Messages
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Location
NYC/Queens
The easiest way I have found is to go up the steps and go to the right so that your head is further from the steps and your feet are closer to the steps. I think I also leave the straps down until I get up there. As you note this leaves the light at the wrong end but this method involves less gymnastics so I disregard the light.

This is the method shown to me by Pinky, a veteran attendant on the SWC, and it has worked very well.
I had Pinky on a SWC a number of years ago. She was the best.
 

Lonnie

Train Attendant
Joined
Mar 1, 2010
Messages
37
Location
Western Massachusetts
Superliner roomette, I sleep head on the ladder end. I think that’s the way the bed has always been made up. Disconnect the straps before entering or bailing out.
I tried connecting and disconnecting straps while up there but found the contortion needed to hook/unhook the one furthest from the ladder to be impossible due to lack of head room. I could do it seated with legs dangling over the ladder, but then couldn't get my legs past the straps. Maybe if I only do the far one, then bring in legs, then the near one... But what a lot of effort in the middle of the night!

Well I can see this will give me and hubby hours of fun figuring out which yoga poses, in what sequence, make it possible to sleep with head the way the bed is made up! 🀣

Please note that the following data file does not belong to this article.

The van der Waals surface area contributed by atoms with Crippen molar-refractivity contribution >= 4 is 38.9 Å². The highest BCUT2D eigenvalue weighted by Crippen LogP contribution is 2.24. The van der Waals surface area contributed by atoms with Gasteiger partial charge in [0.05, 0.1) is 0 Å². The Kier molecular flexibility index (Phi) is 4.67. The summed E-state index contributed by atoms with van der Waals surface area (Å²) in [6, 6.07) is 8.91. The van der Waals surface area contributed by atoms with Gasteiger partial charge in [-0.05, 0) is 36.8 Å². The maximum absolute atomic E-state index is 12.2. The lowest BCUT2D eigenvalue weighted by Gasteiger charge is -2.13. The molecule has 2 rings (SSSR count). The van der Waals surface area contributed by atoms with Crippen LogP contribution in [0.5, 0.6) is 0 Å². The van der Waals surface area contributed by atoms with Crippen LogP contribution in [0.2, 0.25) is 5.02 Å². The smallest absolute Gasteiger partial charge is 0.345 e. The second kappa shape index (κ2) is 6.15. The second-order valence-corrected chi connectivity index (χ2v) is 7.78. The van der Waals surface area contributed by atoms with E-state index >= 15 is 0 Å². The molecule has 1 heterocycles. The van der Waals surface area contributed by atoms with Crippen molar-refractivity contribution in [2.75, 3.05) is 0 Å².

Joined
Jan 17, 2019
Messages
1,121
This is what I ended up doing, but it meant completely remaking the bed, too. What was the original designer thinking? It's not that way in the Viewliner.
I think you have to be a little proactive and advise the attendant how you would like the bed made up so you don't end up having to remake it.
 

fdaley

Lead Service Attendant
Joined
Jan 25, 2020
Messages
374
I didn't think I was claustrophobic till I met the Superliner roomette upper bunk. I slept in it on one trip but vowed never to do it again. The Superliner bedroom upper has a wider bunk, but otherwise it's not much better. My son thought they were great fun as a pre-teen and teenager, but I don't recommend the Superliner uppers for anyone over 25.

I love the Viewliner upper, however. Being able to sit up in bed makes all the difference, and the window is a huge plus. When I travel alone, I often have the upper made up for sleeping and keep the seats and table set up below. Then if I'm awake I can go downstairs and work for awhile before going back to bed.
 

neroden

Engineer
Joined
Feb 23, 2014
Messages
9,213
Location
Ithaca, NY
This is what I ended up doing, but it meant completely remaking the bed, too. What was the original designer thinking? It's not that way in the Viewliner.
Worth noting that the Viewliner is a newer design. So whatever the original Superliner designer was thinking, the Viewliner designer was told "don't make that mistake again" :)
 

jpakala

Train Attendant
Joined
Jul 13, 2014
Messages
93
Hopefully Superliner replacement equipment will be single-level. Ceiling height and thus headroom, overhead luggage space & less claustrophobic feel in general is one reason. Another is no need to navigate narrow stairs with luggage, food, whatever, and go back either direction if you meet someone. BTW, I wish we had offered our Cap. Ltd bedroom at least for sleeping when a mother's adult daughter gasped upon seeing their roomette. I think she may have had some claustrophobia because when I walked by their roomette a bit later the daughter was lying flat as best she could (using seat, suitcases, step & coats), staring at the ceiling as her mother sat in the seat across and tried to make as much room for the supine daughter as possible.